What to Say to Your Kids about Suicide

Suicide is in the news, it’s in our communities, it’s on our minds. It is most likely also on the minds of our children who are no longer sheltered from the big bad adult world the way kids used to be. Gossip is overheard. The news is always on. Social media can shock. Kids talk to each other. We need to talk to them.

Like any potentially sensitive topic, my advice is start small and be gentle. What you should say varies not only with age, but with maturity and the ability of the child to handle the information. We are seeing depression and anxiety in younger and younger kids, and even your elementary school kids may be confused by what they are hearing. If your child is in middle school and up, I think it is an important topic to raise. If your child is younger, use your discretion. Set time aside when you can put down your phones and focus on the conversation. Find a place where you think your child will be most comfortable. Before you launch into your speech, try to glean what they already know and answer the questions they have, not the ones you think they should have.  Creating more stress and anxiety is not the goal. It is a fine line between giving them more information than they are ready to handle and giving them enough information to empower them. The taking of one’s own life is a difficult to comprehend, even for adults. Approach this topic with sensitivity and kindness.

The message needs to be one of empathy and hope.

My bullet points to my kids:

• The brain is an organ. It can get sick just like the heart or the liver or the stomach. Just as there are symptoms of a sick heart or a sick stomach, there are symptoms of a sick brain. A sick heart may give you chest pain and a sick stomach may make you nauseous. A sick brain will change your thinking. It is a symptom and not something easy to change.

• Depression and anxiety are medical problems. They are not choices.

• People who commit suicide deserve our sympathy, not our judgement.

• There is treatment, and most people who suffer can be helped with therapy and/or medication.

• If you are feeling down or stressed, it is so important to talk to me or another caring adult you feel comfortable with. It may be easier to talk to your friends. But, just as your friend couldn’t make a doctor’s appointment if you have stomach pain, they may not be able to give you as much help as you need.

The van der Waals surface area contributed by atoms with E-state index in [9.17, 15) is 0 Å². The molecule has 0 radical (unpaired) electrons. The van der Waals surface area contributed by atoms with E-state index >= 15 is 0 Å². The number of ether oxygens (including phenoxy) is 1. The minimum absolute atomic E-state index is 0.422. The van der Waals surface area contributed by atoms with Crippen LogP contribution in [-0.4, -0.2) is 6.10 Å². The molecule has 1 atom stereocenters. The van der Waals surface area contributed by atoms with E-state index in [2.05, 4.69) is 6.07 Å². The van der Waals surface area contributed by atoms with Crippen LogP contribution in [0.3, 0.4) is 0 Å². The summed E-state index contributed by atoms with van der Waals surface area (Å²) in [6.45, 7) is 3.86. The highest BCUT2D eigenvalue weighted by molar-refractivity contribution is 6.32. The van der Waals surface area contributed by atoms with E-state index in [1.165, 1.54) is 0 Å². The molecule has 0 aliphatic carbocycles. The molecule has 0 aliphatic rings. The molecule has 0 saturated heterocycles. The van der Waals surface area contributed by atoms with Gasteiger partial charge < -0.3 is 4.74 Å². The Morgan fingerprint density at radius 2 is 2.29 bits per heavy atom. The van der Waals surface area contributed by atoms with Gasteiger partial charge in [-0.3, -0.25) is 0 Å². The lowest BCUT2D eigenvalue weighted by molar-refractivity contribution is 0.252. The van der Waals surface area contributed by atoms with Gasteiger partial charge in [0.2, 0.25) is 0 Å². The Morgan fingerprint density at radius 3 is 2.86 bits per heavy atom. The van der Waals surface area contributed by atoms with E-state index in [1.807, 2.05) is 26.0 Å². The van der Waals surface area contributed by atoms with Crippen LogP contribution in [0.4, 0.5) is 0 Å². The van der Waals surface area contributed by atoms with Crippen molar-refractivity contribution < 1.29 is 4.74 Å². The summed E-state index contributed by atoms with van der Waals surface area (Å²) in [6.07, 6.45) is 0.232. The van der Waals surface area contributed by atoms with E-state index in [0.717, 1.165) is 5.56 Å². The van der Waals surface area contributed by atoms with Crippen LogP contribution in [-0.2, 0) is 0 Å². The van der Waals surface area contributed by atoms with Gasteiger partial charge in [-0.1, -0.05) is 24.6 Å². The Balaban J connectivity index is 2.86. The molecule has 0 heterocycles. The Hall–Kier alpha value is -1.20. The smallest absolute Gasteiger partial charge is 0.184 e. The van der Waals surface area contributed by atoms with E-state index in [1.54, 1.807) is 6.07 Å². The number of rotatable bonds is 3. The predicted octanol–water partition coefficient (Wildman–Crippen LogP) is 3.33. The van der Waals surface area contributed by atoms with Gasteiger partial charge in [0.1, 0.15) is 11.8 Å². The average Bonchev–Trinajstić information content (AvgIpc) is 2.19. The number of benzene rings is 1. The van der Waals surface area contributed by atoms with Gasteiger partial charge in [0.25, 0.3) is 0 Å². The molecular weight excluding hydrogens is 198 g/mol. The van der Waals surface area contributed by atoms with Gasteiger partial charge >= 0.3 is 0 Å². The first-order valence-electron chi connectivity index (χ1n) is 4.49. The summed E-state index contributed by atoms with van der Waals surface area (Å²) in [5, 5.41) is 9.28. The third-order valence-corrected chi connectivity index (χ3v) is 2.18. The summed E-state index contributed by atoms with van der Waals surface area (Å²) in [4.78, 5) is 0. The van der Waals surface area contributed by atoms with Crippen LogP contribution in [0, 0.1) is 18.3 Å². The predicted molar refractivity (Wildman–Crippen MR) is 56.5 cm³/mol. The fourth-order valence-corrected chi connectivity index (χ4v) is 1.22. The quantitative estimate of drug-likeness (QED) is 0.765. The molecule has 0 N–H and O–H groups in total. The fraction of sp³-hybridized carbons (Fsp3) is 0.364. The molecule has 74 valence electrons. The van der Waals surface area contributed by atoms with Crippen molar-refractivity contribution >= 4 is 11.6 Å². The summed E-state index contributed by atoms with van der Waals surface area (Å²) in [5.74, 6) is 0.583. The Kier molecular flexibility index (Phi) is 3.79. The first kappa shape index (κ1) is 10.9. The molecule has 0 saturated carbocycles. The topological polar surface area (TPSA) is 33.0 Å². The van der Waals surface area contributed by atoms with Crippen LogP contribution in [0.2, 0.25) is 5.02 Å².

• If you think your friend is feeling depressed, and especially if you are concerned about a suicide risk, get an adult involved quickly. You are not betraying their trust, you are potentially saving a life. If a friend confides in you, this is likely a cry for help. No matter how mature you are, this is more than you can handle, more than you should have to handle. Your friend’s wellbeing is not your responsibility, but it is vital they get the help they need quickly. Don’t keep quiet if you have concerns.

As I’m writing this post, I keep coming back to a song in Dear Evan Hansen. A mom is struggling to make sure her child knows everything will all be alright. Whether or not, we believe it, we want them to believe it. Open and honest is a first step toward O.K.

From So Big / So Small, Dear Evan Hansen:

Your mom isn’t going anywhere
Your mom is staying right here
No matter what, I’ll be here
When it all feels so big
’til it all feels so small

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Author: Karen Latimer

Dr. Latimer is a Family Physician and Wellness & Parenting Coach. She works with parents who want to feel more confident when helping their children and coaches young adults to help them better navigate college life and transitions. Contact her at drkarenlatimer@gmail.com to learn more. She is the author of two Audible Originals, Take Back the House -- Raising Happy Parents and Worry Less, Parent Better. She is also the co-founder of the app that makes your life easier and puts social in a healthier place -- List'm.